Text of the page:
Neither the controversy over football players taking a knee during the national anthem nor the increasingly apparent risk of long term brain damage for players has badly hurt NFL television ratings thus far.
For players, the draw is the competition, the fame, and the fortune. The average salary is a little over two million dollars per year for NFL players.
But on average players spend just 3.3 seasons in the NFL, while a player must stay for four seasons to be “vested” and qualify for lifetime health coverage. Many players end up with chronic pain and financial trouble after leaving the league.
Robert W. Turner II has written a new book that delves into the reasons.
He’s a former professional football player who is now assistant professor of clinical research and leadership at George Washington University. His new book is "Not For Long: The Life and Career of the NFL Athlete."
Turner recalls the last day of his NFL career. The general manager called Turner into his office.
"He said, ‘Well thank you, but your service is no longer needed and we'll give you the ticket to anywhere. Where do you want to go?’”
Turner said his heart sank and he realized he needed more than a few hours to figure that out.
“It meant more than just where do I physically want to go, it was what am I going to do with the rest of my life?” he told Living Lab Radio.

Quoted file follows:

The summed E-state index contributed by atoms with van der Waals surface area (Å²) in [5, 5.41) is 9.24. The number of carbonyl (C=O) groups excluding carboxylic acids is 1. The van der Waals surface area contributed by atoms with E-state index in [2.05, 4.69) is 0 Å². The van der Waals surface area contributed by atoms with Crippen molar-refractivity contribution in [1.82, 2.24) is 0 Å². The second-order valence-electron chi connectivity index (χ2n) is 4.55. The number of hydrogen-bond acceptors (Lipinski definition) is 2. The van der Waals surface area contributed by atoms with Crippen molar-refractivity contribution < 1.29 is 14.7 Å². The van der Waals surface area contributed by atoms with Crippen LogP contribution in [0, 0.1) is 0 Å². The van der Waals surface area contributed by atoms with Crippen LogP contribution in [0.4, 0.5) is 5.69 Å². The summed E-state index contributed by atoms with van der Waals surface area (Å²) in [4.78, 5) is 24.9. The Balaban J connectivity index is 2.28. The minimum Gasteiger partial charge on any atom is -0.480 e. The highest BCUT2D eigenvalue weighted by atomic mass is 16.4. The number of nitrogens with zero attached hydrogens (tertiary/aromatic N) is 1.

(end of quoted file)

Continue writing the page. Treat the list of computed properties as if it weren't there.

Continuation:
A 10-year odyssey led him to a PhD in sociology, which allowed him to turn a scientist’s eye on the system he had just left. It was revealing.
“The NFL is not like baseball where they have minor league teams that are paying players,” he said. “The NFL is getting basically their labor developed for free by the investment from communities at the local level to the colleges on the higher level.”
The system is driven by the promise of fame and riches when you reach the pros.
“That leaves you vulnerable for maybe not developing other parts of your life,” he said.
This helped explain why so many NFL athletes have a difficult time after they leave the league.
After studying the NFL and writing the book, Turner is also working make things better for the next generation of players. He supports a group called “4th and 1,” which is a football camp in Texas that adds SAT preparation and life skills into the mix.
“We have to gain respect in other ways,” he said. “We have to see young men get the education and be able to have the financial competency so they can continue to contribute well beyond their time in the NFL.”